70. Defaye A, Evans I, Crozatier M, Wood W, Lemaitre B, Leulier F. 2009. Genetic ablation of Drosophila phagocytes reveals their contribution to both development and resistance to bacterial infection. J Innate Immun 1:322–334. [PubMed]
71. Wood W, Jacinto A. 2007. Drosophila melanogaster embryonic haemocytes: masters of multitasking. Nat Rev Mol Cell Biol 8:542–551. [PubMed]
72. Terriente-Felix A, Li J, Collins S, Mulligan A, Reekie I, Bernard F, Krejci A, Bray S. 2013. Notch cooperates with Lozenge/Runx to lock haemocytes into a differentiation programme. Development 140:926–937. [PubMed]
73. Lebestky T, Chang T, Hartenstein V, Banerjee U. 2000. Specification of Drosophila hematopoietic lineage by conserved transcription factors. Science 288:146–149. [PubMed]
74. Bernardoni R, Vivancos V, Giangrande A. 1997. glide/gcm is expressed and required in the scavenger cell lineage. Dev Biol 191:118–130. [PubMed]
75. Lebestky T, Jung SH, Banerjee U. 2003. A Serrate-expressing signaling center controls Drosophila hematopoiesis. Genes Dev 17:348–353. [PubMed]
76. Muratoglu S, Garratt B, Hyman K, Gajewski K, Schulz RA, Fossett N. 2006. Regulation of Drosophila Friend of GATA gene, u-shaped, during hematopoiesis: a direct role for Serpent and Lozenge. Dev Biol 296:561–579. [PubMed]
77. Bataille L, Auge B, Ferjoux G, Haenlin M, Waltzer L. 2005. Resolving embryonic blood cell fate choice in Drosophila: interplay of GCM and RUNX factors. Development 132:4635–4644. [PubMed]
78. Evans CJ, Hartenstein V, Banerjee U. 2003. Thicker than blood: conserved mechanisms in Drosophila and vertebrate hematopoiesis. Dev Cell 5:673–690. [PubMed]
79. Markus R, Laurinyecz B, Kurucz E, Honti V, Bajusz I, Sipos B, Somogyi K, Kronhamn J, Hultmark D, Ando I. 2009. Sessile hemocytes as a hematopoietic compartment in Drosophila melanogaster. Proc Natl Acad Sci U S A 106:4805–4809. [PubMed]
80. Zaidman-Remy A, Regan JC, Brandao AS, Jacinto A. 2012. The Drosophila larva as a tool to study gut-associated macrophages: PI3K regulates a discrete hemocyte population at the proventriculus. Dev Comp Immunol 36:638–647. [PubMed]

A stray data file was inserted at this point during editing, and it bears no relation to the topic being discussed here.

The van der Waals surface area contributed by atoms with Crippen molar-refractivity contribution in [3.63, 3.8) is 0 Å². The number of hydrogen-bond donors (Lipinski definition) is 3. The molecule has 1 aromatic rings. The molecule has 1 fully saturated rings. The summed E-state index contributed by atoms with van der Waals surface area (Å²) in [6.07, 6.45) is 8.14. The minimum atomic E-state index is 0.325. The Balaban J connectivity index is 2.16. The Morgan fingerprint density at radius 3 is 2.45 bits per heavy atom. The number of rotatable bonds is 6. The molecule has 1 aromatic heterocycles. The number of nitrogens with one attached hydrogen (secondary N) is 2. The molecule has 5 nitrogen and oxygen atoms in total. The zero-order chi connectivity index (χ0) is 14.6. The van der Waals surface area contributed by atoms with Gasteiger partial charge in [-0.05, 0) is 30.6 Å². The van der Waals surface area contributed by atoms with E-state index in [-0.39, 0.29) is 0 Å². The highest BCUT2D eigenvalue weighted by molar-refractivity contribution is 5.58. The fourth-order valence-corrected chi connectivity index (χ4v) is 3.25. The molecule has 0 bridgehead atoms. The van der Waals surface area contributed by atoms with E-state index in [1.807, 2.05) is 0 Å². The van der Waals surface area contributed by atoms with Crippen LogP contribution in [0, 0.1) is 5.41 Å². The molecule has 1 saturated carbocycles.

81. Stofanko M, Kwon SY, Badenhorst P. 2008. A misexpression screen to identify regulators of Drosophila larval hemocyte development. Genetics 180:253–267. [PubMed]
82. Hashimoto D, Chow A, Noizat C, Teo P, Beasley MB, Leboeuf M, Becker CD, See P, Price J, Lucas D, Greter M, Mortha A, Boyer SW, Forsberg EC, Tanaka M, van Rooijen N, Garcia-Sastre A, Stanley ER, Ginhoux F, Frenette PS, Merad M. 2013. Tissue-resident macrophages self-maintain locally throughout adult life with minimal contribution from circulating monocytes. Immunity 38:792–804. [PubMed]
83. Makhijani K, Alexander B, Tanaka T, Rulifson E, Bruckner K. 2011. The peripheral nervous system supports blood cell homing and survival in the Drosophila larva. Development 138:5379–5391. [PubMed]
84. Makhijani K, Bruckner K. 2012. Of blood cells and the nervous system: hematopoiesis in the Drosophila larva. Fly (Austin) 6:254–260. [PubMed]
85. Honti V, Csordas G, Markus R, Kurucz E, Jankovics F, Ando I. 2010. Cell lineage tracing reveals the plasticity of the hemocyte lineages and of the hematopoietic compartments in Drosophila melanogaster. Mol Immunol 47:1997–2004. [PubMed]
86. Leitão AB, Sucena E. 2015. Drosophila sessile hemocyte clusters are true hematopoietic tissues that regulate larval blood cell differentiation. eLife 4:e06166. doi:10.7554/eLife.06166.
87. Lanot R, Zachary D, Holder F, Meister M. 2001. Postembryonic hematopoiesis in Drosophila. Dev Biol 230:243–257. [PubMed]
88. Pastor-Pareja JC, Wu M, Xu T. 2008. An innate immune response of blood cells to tumors and tissue damage in Drosophila. Dis Model Mech 1:144–154; discussion 153. [PubMed]
89. Zettervall CJ, Anderl I, Williams MJ, Palmer R, Kurucz E, Ando I, Hultmark D. 2004. A directed screen for genes involved in Drosophila blood cell activation. Proc Natl Acad Sci U S A 101:14192–14197. [PubMed]
90. Babcock DT, Brock AR, Fish GS, Wang Y, Perrin L, Krasnow MA, Galko MJ. 2008. Circulating blood cells function as a surveillance system for damaged tissue in Drosophila larvae. Proc Natl Acad Sci U S A 105:10017–10022. [PubMed]
91. Grigorian M, Mandal L, Hartenstein V. 2011. Hematopoiesis at the onset of metamorphosis: terminal differentiation and dissociation of the Drosophila lymph gland. Dev Genes Evol 221:121–131. [PubMed]
92. Rugendorff AE, Younossi-Hartenstein A, Hartenstein V. 1994. Embryonic origin and differentiation of the Drosophila heart. Roux’s Arch Dev Bio 203:266–280.
93. Mandal L, Banerjee U, Hartenstein V. 2004. Evidence for a fruit fly hemangioblast and similarities between lymph-gland hematopoiesis in fruit fly and mammal aorta-gonadal-mesonephros mesoderm. Nat Genet 36:1019–1023. [PubMed]
94. Hartenstein V. 2006. Blood cells and blood cell development in the animal kingdom. Annu Rev Cell Dev Biol 22:677–712. [PubMed]
95. Jung SH, Evans CJ, Uemura C, Banerjee U. 2005. The Drosophila lymph gland as a developmental model of hematopoiesis. Development 132:2521–2533. [PubMed]
96. Krzemień J, Dubois L, Makki R, Meister M, Vincent A, Crozatier M. 2007. Control of blood cell homeostasis in Drosophila larvae by the posterior signalling centre. Nature 446:325–328. [PubMed]